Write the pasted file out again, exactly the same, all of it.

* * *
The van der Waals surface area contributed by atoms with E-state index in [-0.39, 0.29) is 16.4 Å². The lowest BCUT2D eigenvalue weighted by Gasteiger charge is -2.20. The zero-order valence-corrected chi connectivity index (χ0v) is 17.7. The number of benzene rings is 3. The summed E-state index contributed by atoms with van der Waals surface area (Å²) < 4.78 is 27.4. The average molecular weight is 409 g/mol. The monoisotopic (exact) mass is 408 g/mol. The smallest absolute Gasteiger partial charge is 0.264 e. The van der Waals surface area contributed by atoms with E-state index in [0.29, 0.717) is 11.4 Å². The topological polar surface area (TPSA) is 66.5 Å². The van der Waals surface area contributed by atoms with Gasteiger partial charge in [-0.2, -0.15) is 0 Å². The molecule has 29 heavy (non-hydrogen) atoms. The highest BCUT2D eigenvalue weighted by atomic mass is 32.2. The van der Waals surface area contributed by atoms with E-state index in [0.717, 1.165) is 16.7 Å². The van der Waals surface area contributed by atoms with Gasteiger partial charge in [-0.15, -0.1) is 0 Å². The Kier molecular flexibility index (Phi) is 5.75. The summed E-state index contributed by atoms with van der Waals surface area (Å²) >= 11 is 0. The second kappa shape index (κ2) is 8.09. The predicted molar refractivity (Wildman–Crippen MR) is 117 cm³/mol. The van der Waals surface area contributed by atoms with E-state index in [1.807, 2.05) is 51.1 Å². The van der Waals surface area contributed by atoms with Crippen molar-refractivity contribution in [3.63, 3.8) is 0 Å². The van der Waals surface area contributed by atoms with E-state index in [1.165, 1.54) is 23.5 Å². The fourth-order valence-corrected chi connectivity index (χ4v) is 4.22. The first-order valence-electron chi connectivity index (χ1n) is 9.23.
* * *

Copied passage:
The van der Waals surface area contributed by atoms with E-state index in [-0.39, 0.29) is 16.4 Å². The lowest BCUT2D eigenvalue weighted by Gasteiger charge is -2.20. The zero-order valence-corrected chi connectivity index (χ0v) is 17.7. The number of benzene rings is 3. The summed E-state index contributed by atoms with van der Waals surface area (Å²) < 4.78 is 27.4. The average molecular weight is 409 g/mol. The monoisotopic (exact) mass is 408 g/mol. The smallest absolute Gasteiger partial charge is 0.264 e. The van der Waals surface area contributed by atoms with E-state index in [0.29, 0.717) is 11.4 Å². The topological polar surface area (TPSA) is 66.5 Å². The van der Waals surface area contributed by atoms with Gasteiger partial charge in [-0.2, -0.15) is 0 Å². The molecule has 29 heavy (non-hydrogen) atoms. The highest BCUT2D eigenvalue weighted by atomic mass is 32.2. The van der Waals surface area contributed by atoms with E-state index in [0.717, 1.165) is 16.7 Å². The van der Waals surface area contributed by atoms with Gasteiger partial charge in [-0.15, -0.1) is 0 Å². The Kier molecular flexibility index (Phi) is 5.75. The summed E-state index contributed by atoms with van der Waals surface area (Å²) >= 11 is 0. The second kappa shape index (κ2) is 8.09. The predicted molar refractivity (Wildman–Crippen MR) is 117 cm³/mol. The van der Waals surface area contributed by atoms with E-state index in [1.807, 2.05) is 51.1 Å². The van der Waals surface area contributed by atoms with Crippen molar-refractivity contribution in [3.63, 3.8) is 0 Å². The van der Waals surface area contributed by atoms with E-state index in [1.165, 1.54) is 23.5 Å². The fourth-order valence-corrected chi connectivity index (χ4v) is 4.22. The first-order valence-electron chi connectivity index (χ1n) is 9.23.